What parents need to know about norovirus (the stomach bug)

What parents need to know about norovirus (the stomach bug)

Norovirus is the leading cause of vomiting and diarrhea among people of all ages in the United States. It’s sometimes called the stomach flu or stomach bug, but norovirus (NOR-uh-vy-ris) isn’t related to the flu, which is caused by the influenza virus.

Norovirus is very contagious, and with cases confirmed in our area, it’s important for parents to know the signs and symptoms, as well as how to prevent infection.

What are the signs and symptoms of a norovirus infection?

About a day or two after contact with norovirus, a person may develop symptoms such as:

  • Diarrhea
  • Vomiting
  • Nausea
  • Stomach pain

Other symptoms include fever, chills, headache, or muscle aches. Sometimes norovirus causes no symptoms, but infected people can still pass the virus to others.

A child with a norovirus infection who is experiencing a lot of diarrhea and vomiting is at risk for dehydration and may feel lightheaded or dizzy. Children who are dehydrated may cry with few or no tears and be unusually sleepy or fussy.

How does norovirus spread?

Norovirus spreads easily, and can be spread both before a person has symptoms and even weeks after they feel better. Outbreaks are more common in places where many people gather, like at childcare centers and schools and on cruise ships.

Norovirus infections happen when people accidentally get tiny particles of feces (poop) or vomit from an infected person in their mouths. This can happen if they have direct contact with someone who is infected with norovirus, such as by caring for them or sharing food or eating utensils with them.

These particles can also land on objects or surfaces if a person doesn’t wash their hands well after using the bathroom or changing a diaper. Kids can get the virus if they put their fingers in their mouths after touching something that has been contaminated.

People can also eat food or drink liquids that are contaminated with norovirus (then, it’s known as food poisoning), and even by breathing in the virus if they’re close enough to an infected person who vomits.

How is norovirus treated?

Most people with norovirus illness get better within 1 to 3 days. Antibiotics only work against bacteria, so doctors don’t use them to treat norovirus. While there is no specific medicine to treat people with norovirus illness, you can take steps to help your child recover at home and prevent dehydration. These include:

  • Making sure your child gets plenty of rest.
  • Giving lots of fluids to help your child stay hydrated, such as water or sports drinks.
  • Giving your child oral rehydration fluids that you can get over the counter at the pharmacy or grocery store, such as Pedialyte, Enfalyte, or a store brand. You also can give frozen electrolyte pops or broth.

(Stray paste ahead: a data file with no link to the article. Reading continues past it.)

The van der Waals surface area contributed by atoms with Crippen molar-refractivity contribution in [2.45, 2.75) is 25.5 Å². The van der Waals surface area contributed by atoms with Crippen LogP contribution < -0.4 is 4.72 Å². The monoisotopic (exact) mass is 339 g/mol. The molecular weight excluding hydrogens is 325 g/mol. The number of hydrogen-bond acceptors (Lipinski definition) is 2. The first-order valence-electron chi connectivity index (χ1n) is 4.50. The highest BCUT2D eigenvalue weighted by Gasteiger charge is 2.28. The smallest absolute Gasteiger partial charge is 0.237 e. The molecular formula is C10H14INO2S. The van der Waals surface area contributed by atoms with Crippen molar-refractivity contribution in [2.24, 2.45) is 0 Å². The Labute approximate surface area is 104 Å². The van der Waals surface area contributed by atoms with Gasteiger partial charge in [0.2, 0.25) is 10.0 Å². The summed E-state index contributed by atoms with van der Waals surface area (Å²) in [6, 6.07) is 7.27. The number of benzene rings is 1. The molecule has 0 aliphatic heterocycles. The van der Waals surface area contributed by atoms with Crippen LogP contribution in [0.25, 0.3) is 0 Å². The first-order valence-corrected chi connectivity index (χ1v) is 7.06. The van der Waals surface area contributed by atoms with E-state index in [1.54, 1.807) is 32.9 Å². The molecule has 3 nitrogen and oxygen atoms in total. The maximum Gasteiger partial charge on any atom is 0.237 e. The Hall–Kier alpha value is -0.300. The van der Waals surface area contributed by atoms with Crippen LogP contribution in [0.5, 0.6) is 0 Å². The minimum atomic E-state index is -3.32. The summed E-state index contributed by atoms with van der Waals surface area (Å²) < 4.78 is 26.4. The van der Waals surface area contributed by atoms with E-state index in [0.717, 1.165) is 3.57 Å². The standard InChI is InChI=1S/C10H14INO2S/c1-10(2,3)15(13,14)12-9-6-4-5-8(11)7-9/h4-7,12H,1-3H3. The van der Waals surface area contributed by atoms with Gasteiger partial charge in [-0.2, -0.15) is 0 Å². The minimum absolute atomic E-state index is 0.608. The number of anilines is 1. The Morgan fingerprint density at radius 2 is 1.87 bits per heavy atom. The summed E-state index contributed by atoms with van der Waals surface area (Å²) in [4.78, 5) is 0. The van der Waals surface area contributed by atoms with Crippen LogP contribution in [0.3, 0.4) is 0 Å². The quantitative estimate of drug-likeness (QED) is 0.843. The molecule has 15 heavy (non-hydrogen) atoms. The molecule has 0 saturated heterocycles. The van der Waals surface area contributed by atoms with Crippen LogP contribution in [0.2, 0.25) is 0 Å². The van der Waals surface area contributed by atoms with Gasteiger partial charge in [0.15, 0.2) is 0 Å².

• Not giving your child any medications unless recommended by their health care provider.
  • Making sure your child washes their hands thoroughly and often to prevent the virus from spreading.
  • Offering small amounts of food after vomiting has stopped. A child who isn’t throwing up can eat a regular diet if they feel up to it, but it may take time. Avoid greasy or fried foods until they feel better.

When can children return to day care or school?

Kids with a norovirus infection should not go to school or childcare/day care until their vomiting and diarrhea has stopped for 24 hours. They also should not go in swimming pools until they’re well again. Children in diapers should stay out of pools until their diarrhea has stopped for 7 days.

How can norovirus infections be prevented?

You can help protect yourself and others from norovirus by washing your hands thoroughly with soap and water. If someone in your household has the stomach bug, please follow these prevention tips:

  1. Wash your hands thoroughly (for at least 20 seconds) with soap and water, especially after using the toilet or changing diapers, always before eating, preparing, or handling food, and before giving yourself or someone else medicine. Know that when it comes to norovirus, hand sanitizers don’t work as well to remove the germs as soap and water.
  2. Keep sick infants and children out of areas where food is being handled and prepared.
  3. Do not prepare food for others while you are sick and for at least two days after symptoms stop.
  4. Wear rubber gloves and a face mask when cleaning up vomit or poop or handling soiled clothes.
  5. Clean and disinfect surfaces with a bleach-based household cleaner as directed on the product label.
  6. Clean soiled clothing using the washing machine’s longest cycle and hot water settings and the dryer’s high heat setting.

When should parents call their child’s pediatrician?

The most important things to watch for will be signs of dehydration. Call your doctor if your child:

  • Goes more than a few hours without drinking anything
  • Shows other signs of dehydration, such as a dry mouth, few tears when crying, urinates less than 3 times a day, or has no wet diaper in 4–6 hours
  • Continues to have diarrhea or vomiting after a few days
  • Develops a high fever
  • Vomits blood, or has bloody diarrhea or severe belly pain


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